chocolate is a verb

colors, flavors, whims and other growing things

Tag Archives: sand

found poem: What was

found poem: Remembering

found poem: tending

found poem: From

found poem: the dusty

waves…

the spring…

in the hidden…

THE SEAS…

to the sea…

sand…

land,

nomadic…

you feel like…

each whirl…

it’s rocks…

you thought…

ring…

ringI was in college, home for a visit, and had gone to the beach. Along the shore there, in Santa Monica, the beach is miles long and perhaps 100 yards wide. Vast. The sand is deep and pale and fine, and, in summer, very, very hot.

I glanced down and there, just a few inches in front of my foot, half buried in the sand, was a silver ring. I picked it up. It was delicate and small, with a faint pattern etched into its surface. Without much thought, I sat down on the hot, dry sand, the waves shushing and crashing, shushing and crashing, and slipped the ring onto the second toe of my right foot. There it stayed, eventually creating a small callous at the base of the toe.

That was a long time ago, before people wore rings on every part of their bodies. Finger rings, yes, and sometimes a lot of them, but mostly people left their belly buttons and eyebrows and lips and tongues alone, and a ring in your nose meant that you were a native of some exotic culture from the pages of National Geographic, or a bull.

I did have one friend who wore a ring in her nose — a little gold hoop in her left nostril. It was shocking then, and terribly exotic. The ring was strung with a small red glass bead. Truly, it was a beautiful color and would catch the light, but always, always, no matter how often I saw her or how much time we spent together, my eyes were drawn to the bead and in a flash of panic, I’d think: blood.

I wondered about the little silver ring. Who had it belonged to before I found it? How much sand had sifted through its circle? What had caused it to fall off its original owner? I pictured a very young bride, with tiny fingers, or a teenager, not that much younger than myself, whose fingers were encrusted with rings. Perhaps a young man had entrusted the ring to the pocket of his swimming shorts, planning to give it to his girlfriend — a proposal, a promise — only to lose it, and perhaps her too.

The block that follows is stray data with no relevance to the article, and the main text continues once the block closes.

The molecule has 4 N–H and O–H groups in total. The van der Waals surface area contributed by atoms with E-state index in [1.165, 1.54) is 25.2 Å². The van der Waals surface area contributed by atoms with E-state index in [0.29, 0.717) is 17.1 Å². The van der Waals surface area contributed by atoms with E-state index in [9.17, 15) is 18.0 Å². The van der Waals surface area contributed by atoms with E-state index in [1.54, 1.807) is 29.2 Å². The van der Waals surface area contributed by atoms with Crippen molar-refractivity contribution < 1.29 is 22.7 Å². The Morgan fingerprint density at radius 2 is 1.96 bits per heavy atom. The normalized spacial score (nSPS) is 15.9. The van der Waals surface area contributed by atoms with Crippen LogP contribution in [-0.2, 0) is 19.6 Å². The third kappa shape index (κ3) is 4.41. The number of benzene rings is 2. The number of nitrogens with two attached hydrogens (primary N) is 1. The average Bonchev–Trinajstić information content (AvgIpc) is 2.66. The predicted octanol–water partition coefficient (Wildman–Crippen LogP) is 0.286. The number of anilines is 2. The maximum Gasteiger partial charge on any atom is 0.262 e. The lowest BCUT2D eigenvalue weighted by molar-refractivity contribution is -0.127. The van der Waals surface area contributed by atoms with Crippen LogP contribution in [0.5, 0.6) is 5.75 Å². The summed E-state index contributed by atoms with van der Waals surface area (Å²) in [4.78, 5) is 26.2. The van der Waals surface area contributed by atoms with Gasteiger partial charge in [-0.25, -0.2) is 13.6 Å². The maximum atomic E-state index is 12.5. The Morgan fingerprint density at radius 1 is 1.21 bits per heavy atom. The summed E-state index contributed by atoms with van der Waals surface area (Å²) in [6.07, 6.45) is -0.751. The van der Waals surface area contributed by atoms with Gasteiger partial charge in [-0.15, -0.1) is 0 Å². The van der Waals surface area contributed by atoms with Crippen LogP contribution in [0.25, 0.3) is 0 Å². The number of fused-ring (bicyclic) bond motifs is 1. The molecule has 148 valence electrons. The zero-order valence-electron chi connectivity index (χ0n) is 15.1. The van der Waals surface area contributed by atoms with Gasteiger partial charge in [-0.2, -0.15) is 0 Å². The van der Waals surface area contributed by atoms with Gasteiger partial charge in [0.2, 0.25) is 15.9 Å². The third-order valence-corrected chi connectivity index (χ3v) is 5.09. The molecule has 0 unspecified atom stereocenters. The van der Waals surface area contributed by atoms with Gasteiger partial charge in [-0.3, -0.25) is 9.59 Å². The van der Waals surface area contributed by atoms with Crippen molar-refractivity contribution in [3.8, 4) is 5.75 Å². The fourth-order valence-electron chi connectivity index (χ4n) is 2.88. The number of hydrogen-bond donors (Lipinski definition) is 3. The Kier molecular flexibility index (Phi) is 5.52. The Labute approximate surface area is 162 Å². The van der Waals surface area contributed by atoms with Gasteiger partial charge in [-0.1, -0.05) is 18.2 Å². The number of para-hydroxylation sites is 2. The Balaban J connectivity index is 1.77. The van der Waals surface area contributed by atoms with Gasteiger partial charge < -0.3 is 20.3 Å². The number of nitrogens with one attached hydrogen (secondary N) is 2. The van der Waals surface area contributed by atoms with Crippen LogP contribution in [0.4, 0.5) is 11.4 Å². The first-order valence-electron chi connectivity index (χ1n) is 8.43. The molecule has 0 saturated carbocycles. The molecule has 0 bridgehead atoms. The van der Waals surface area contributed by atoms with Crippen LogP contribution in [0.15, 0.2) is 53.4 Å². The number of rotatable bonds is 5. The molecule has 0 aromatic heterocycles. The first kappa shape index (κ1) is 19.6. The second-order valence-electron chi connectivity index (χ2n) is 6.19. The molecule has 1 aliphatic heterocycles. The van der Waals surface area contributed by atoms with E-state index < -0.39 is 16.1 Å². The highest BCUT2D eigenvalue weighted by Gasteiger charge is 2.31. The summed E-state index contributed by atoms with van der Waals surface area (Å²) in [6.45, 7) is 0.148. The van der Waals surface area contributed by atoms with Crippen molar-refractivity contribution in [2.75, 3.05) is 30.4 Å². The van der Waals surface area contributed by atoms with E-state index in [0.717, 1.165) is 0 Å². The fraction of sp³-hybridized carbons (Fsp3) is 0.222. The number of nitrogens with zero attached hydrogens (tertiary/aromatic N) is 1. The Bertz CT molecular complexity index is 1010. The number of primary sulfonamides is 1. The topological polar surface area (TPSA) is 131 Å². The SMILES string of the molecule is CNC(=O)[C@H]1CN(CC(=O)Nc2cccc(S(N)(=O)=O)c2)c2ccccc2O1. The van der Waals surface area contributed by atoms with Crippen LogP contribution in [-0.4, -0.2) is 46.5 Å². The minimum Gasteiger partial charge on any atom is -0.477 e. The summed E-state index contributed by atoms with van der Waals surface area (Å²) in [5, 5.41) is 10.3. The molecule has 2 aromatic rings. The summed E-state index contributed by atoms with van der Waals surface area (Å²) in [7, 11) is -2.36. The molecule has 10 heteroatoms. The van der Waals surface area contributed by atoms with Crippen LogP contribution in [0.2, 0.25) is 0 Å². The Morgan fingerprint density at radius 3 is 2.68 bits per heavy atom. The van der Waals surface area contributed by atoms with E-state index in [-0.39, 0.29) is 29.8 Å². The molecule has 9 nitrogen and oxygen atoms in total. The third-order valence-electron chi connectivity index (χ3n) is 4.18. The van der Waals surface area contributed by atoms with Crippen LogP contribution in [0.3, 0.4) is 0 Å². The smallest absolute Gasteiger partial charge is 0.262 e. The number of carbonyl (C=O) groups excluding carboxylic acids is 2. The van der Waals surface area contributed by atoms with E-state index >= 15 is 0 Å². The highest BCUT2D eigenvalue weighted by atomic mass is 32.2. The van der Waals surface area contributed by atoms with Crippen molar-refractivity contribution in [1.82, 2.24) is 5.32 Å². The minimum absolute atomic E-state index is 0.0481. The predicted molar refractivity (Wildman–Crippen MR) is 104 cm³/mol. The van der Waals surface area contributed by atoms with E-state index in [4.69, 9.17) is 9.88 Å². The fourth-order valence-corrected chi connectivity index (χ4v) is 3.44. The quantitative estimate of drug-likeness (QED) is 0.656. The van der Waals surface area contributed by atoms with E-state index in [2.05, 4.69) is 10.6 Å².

I wore the ring on my toe for ten years. But eventually it had to go. I was working in an office and wearing grown-up shoes and and the ring would rub a little snag in the foot of my pantyhose that would turn into a run, right up the front of my leg. After a few more years the callous went away too.

I still have the ring. Sometimes, holding it in my hand, I’m whisked back to that day at the beach, and there it is again: tiny, circular, a wink of silver in the endless expanse of silvery sand.

trying to write…

sand crab AKA mole crabAs kids, at the wide, soft-sanded beaches of Santa Monica, we’d run after the last swish of each receding wave to collect sand crabs.

They were fast, disappearing into the near-liquid sand, leaving a dimple that turned into a tiny aperture. Plunging a hand straight down, we’d feel for the scuttling creature, then yank it up into the sunshine. On our palms, its busy legs tickled. We’d toss it into a little bucket with some sandy water and carry it around for a while, examining our captives with a child’s fascination. Then we’d up-end the bucket and watch the crabs dash, dig and disappear.

As I sit down to write, the sand-crab words scuttle across my mind and sink into the wet sand, leaving only a tiny, dark hole.
—–
sand crab photo

river…

riverLike crickets calling in chorus, the leaves burnish the afternoon with their whispered rustling. Eddies of air twirl our hair, riffle the river, caress the stones crumpled on the shore. Green tendrils wave beneath the water, push emphatically through the sandy turf, bend to the lure of the sea. Purple weed, mauve rock, persimmon colored flower marooned at the water’s edge.

Gravity, ever serious at its work, presses on each of us here, holding us steady on the slope, weighting us down as if we too could be impressed upon the riverbank, anchored in the soil. But we are only sandbars, forming and reforming, drowning and basking in the cycle of days.
—–
photo by Rob Love

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